30 years of Ramsar Site management: a Swiss business model
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The southern shores of lake Neuchâtel constitute the first and largest Ramsar Site in Switzerland. This ecosystem is also one of the youngest in the country, because it only came into being since the artificial lowering of the lake water level during the years 1868-1891. The Ramsar Site consists of eight nature reserves composed of lakeside shallows, extensive fen mires and alluvial and hillside forests. The fen mires (Cladietum, Schoenetum, Nanocyperion, Molinietum for the specialists) gave the wetland area its name “Grande Cariçaie” referring to the different Carex rushes growing here (www.grande-caricaie.ch).
|One of the sophisticated fen moving machines developed for, and used in the Grande Cariçaie since 30 years. Photo courtesy: © Eltel SA.|
World Wetlands Day 2013 was the occasion for the site managers to celebrate 30 years of their public-private partnership for the integrated management of this wetland area that only exists since less than 150 years. Since 1982, the local authorities cooperate with an innovative firm, Eltel SA, to cut the fen vegetation with specially developed equipment in order to prevent the wet fens from growing over with bushes and trees. Experiments in parallel with Highland cattle grazing, show that mechanical cutting with light-weight machinery (with a soil pressure of only 220g/cm3, less than an adult) is better for rare water plants (such as Hydrocharis morsus-ranae) and biodiversity (creation of new micro-habitats). For the anniversary celebrations, the managers invited 150 dignitaries and specialists on 1 February, and the general public the next day, to discover a temporary exhibit on the history of fen management, set up along the lake shores near the village of Cheyres, to listen to first-hand explanations, and to see the prototype mowing machines in action (see video clip here: www.eltel-sa.ch/zones_humides.html).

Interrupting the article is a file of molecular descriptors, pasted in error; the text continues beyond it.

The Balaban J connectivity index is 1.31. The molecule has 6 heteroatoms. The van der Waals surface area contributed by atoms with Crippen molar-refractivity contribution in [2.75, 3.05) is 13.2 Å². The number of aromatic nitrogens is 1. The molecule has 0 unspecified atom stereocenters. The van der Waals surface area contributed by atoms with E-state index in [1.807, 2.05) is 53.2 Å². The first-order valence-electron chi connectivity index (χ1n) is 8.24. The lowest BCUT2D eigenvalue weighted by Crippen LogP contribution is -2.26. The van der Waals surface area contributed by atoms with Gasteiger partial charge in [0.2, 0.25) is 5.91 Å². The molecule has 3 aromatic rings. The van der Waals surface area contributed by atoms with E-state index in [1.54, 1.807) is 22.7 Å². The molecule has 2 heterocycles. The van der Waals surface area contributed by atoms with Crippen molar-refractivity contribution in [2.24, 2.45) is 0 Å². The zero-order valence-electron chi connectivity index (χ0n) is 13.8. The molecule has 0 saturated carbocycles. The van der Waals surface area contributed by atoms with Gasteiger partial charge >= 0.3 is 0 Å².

To some readers, managing fen vegetation (of little interest to farmers) with modern machinery, rather than traditionally with grazing animals, may seem to be a solution only rich countries can afford. But there is another part to the story: The collected vegetation matter is stockpiled and turned into fertilising compost and increasingly sold to professionals and private gardeners as a high-quality horticultural substrate. The Eltel company is not only any longer developing and using mowing machinery for their clients, but also creating income from selling the cut vegetation matter after its conversion into a high-quality horticultural substrate. And this market is likely to grow.
Since 1987, peat cutting is forbidden in Switzerland. However, still up to 150,000 tonnes of peat (decayed wetland plant material) are imported annually. And this contributes to peatland degradation elsewhere. As an act of international solidarity in order to reduce this environmental damage, and making specific reference to the Ramsar Convention (cf. Resolution VIII.17, providing guidelines for global action on peatlands), the Swiss government decided in December 2012 to reduce and to phase out peat use and importation in Switzerland. During an initial phase, the government hopes that voluntary measures, such as the one demonstrated in the Grande Cariçaie, could replace peat as a substrate. Should voluntary measures not suffice, the government announced to envisage fiscal measures to be instated in a second phase. In this context, it is good to realize that vegetation management of this Ramsar Site is working in a promising cycle, rather than producing waste. And this is good news for the maintenance of peatlands in other countries as well.
Report by Tobias Salathé, Senior Regional Advisor for Europe